2. My Swimming Doesn't Get Better
Improving your swimming requires patience (lots of patience), and a willingness to leave your comfort zone. Patience, because it's going to take time to master good technique, and develop the strength to swim strong. The willingness to leave your comfort zone is crucial because that's where growth occurs. Leaving your comfort zone means attending swim workouts with people who are a lot faster than you. It includes using swim drills to emphasize aspects of good swim technique, and then immediately doing swim sets to incorporate that technique into actual swimming. Finally, it means doing swim sets that vary in speed, including really hard sets with teeny bits of rest. These sets take you out of your comfort zone, way out, but lead to tremendous gains in swim fitness, ability, and confidence. 

3. Feel Nervous During a Triathlon Swim
Many people feel anxiety at some time during an open water swim. It's the brain warning that what we are doing is risky--we get breathless, nervous, our heart rate picks up. The innate 'fight of flight' response kicks in. Preparing your brain ahead of time is the best way to ward off anxiety during a triathlon swim. Teach your brain how you want to view yourself as an open water swimmer. Strong? Confident? Sassy? If you don't teach your brain, it will choose something (weak, unprepared, incompetent), and most likely it won't be something you like. Once you decide on how you want to be viewed as an open water swimmer, come up with a mantra that will teach your brain that view of you. And then reinforce that by repeating that mantra every day, several times a day. Your brain will have no choice but to believe it. (My brain thinks I am 'a strong, confident swimmer'). 

Mastering skills specific to the open water--swimming straight, navigating buoys, and dealing with anxiety--help mitigate nervousness during an open water swim. These areas are covered in my blog article, 'Open Water Swimming: Fun and Exhilarating vs Dark and Scary'. 

In summary, don't rely on excuses for the results you get in your triathlon swims. Rather take charge of your triathlon swim. 

Wondering Why You Swim Faster with a Pull Buoy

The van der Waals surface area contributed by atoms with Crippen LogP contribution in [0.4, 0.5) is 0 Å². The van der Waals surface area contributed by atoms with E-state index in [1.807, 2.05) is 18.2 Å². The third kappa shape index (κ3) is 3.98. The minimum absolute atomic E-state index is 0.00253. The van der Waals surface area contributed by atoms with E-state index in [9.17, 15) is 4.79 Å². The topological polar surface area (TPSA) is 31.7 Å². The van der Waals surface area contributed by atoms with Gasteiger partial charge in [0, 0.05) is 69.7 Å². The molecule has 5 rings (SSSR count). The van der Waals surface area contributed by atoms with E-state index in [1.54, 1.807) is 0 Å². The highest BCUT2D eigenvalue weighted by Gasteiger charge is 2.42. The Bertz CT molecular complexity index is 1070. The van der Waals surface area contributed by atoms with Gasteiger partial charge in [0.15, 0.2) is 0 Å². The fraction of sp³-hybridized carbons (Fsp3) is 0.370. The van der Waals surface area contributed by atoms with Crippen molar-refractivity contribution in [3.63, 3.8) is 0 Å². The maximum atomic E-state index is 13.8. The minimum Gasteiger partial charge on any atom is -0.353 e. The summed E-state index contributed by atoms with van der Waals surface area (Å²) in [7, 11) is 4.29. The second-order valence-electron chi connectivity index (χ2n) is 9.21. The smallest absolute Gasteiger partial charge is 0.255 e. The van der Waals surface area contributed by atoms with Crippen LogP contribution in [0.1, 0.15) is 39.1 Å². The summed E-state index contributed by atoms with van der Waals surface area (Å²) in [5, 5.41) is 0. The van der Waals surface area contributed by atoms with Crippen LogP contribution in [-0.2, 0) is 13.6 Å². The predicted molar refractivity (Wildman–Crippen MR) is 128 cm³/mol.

posted Mar 18, 2015, 8:29 AM by Elaine Vescio

It's fairly common for some people to swim faster with a pull buoy than without. Since pull buoys are not allowed in triathlons, it's a good idea to fix what is causing you to swim slower without the pull buoy. Seems like a smart way to get faster swim splits at races. 

Here are five things to consider when trying to figure out how to fix this. 

1. Lifting your head when breathing causes your legs to drop. 
Just a little lift of your head triggers a corresponding big drop at the other end of your body.A pull buoy reduces how much your legs would drop in reaction to the head lifting when breathing, so it reduces the drag created by this problem in your swim technique. Trust that the water will support your head, and make sure the air from your lungs is exhaled into the pool as you are rotating to take the breath (versus completing the exhale when your face is out of the water). These two little steps can help you avoid lifting your head when breathing.  

2. Poor core control makes it difficult for your body to be in the correct, streamline position. 
Squeezing a pull buoy between your thighs helps to engage the core without your thinking about it. Get that taut body without the help of holding a pull buoy. When you push off from the wall seek a tight streamline position, and maintain that taut, yet relaxed body control while swimming. Play around with this tautness feeling when doing side kicking drills. Go from ridiculously stiff to loose like a noodle. Eventually find that taut, relaxed feeling, and own it. An added benefit is a nice streamline off the wall works your core. So you are getting in some core exercise while becoming a better swimmer. A two-fer!

3. Wide legs when kicking creates drag and throws your body position off. 
Think 'swimming in a coffin' or a tube if the whole coffin thing freaks you out. 

4. Kicking with your feet flexed acts like a brake. 
During the down kick, the pressure of the water should be able to move your foot into a streamline position with the toe eventually pointed. This doesn't happen with tight ankles so do some stretches to loosen your ankles. (This tends to be a common problem with people who come to swimming from a running background). 

5. Proper kick timing helps your body rotate. 
Whether you are using a 2, 4, or 6 beat kick, the key to good timing is that when your hand enters the water to initiate the stroke,your opposite leg should kick. With a 2 beat kick, that's the only kick. With a 4 or 6 beat kick, there are other kicks in between, but the most important one for timing is the one when your opposite hand is entering the water. The Monkey Swim Drill (one arm swim with the other hand on a kickboard) is a good drill to exaggerate the extension of your leading arm from the scapular as the opposite leg kicks. Most people's kick timing tends to be ok, just not emphasized enough to give a lot of umph to the body rotation. 

Working on these items in the coming weeks can help you become a faster swimmer. The second one, which focuses on good core control, should be done at every workout and every time you push off the wall. Then choose two of the other items to work on at each workout for the next month and see what happens!